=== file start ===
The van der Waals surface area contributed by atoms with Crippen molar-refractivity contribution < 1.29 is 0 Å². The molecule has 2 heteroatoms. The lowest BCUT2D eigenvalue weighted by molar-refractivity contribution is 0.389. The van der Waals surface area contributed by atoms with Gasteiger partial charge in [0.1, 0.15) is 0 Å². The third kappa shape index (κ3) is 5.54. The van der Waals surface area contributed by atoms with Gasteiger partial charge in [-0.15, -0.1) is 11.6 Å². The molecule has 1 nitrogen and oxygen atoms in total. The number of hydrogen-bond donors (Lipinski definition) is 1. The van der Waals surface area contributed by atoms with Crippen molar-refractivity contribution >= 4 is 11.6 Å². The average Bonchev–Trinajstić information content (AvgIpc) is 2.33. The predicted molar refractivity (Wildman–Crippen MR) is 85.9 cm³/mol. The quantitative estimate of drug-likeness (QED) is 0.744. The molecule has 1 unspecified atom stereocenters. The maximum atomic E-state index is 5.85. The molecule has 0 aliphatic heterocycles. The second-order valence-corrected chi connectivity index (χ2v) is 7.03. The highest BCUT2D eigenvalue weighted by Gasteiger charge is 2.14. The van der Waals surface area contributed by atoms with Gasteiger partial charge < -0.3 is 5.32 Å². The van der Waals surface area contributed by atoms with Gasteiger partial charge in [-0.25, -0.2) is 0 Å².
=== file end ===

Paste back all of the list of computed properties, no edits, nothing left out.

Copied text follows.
The van der Waals surface area contributed by atoms with Crippen molar-refractivity contribution < 1.29 is 0 Å². The molecule has 2 heteroatoms. The lowest BCUT2D eigenvalue weighted by molar-refractivity contribution is 0.389. The van der Waals surface area contributed by atoms with Gasteiger partial charge in [0.1, 0.15) is 0 Å². The third kappa shape index (κ3) is 5.54. The van der Waals surface area contributed by atoms with Gasteiger partial charge in [-0.15, -0.1) is 11.6 Å². The molecule has 1 nitrogen and oxygen atoms in total. The number of hydrogen-bond donors (Lipinski definition) is 1. The van der Waals surface area contributed by atoms with Crippen molar-refractivity contribution >= 4 is 11.6 Å². The average Bonchev–Trinajstić information content (AvgIpc) is 2.33. The predicted molar refractivity (Wildman–Crippen MR) is 85.9 cm³/mol. The quantitative estimate of drug-likeness (QED) is 0.744. The molecule has 1 unspecified atom stereocenters. The maximum atomic E-state index is 5.85. The molecule has 0 aliphatic heterocycles. The second-order valence-corrected chi connectivity index (χ2v) is 7.03. The highest BCUT2D eigenvalue weighted by Gasteiger charge is 2.14. The van der Waals surface area contributed by atoms with Gasteiger partial charge < -0.3 is 5.32 Å². The van der Waals surface area contributed by atoms with Gasteiger partial charge in [-0.25, -0.2) is 0 Å².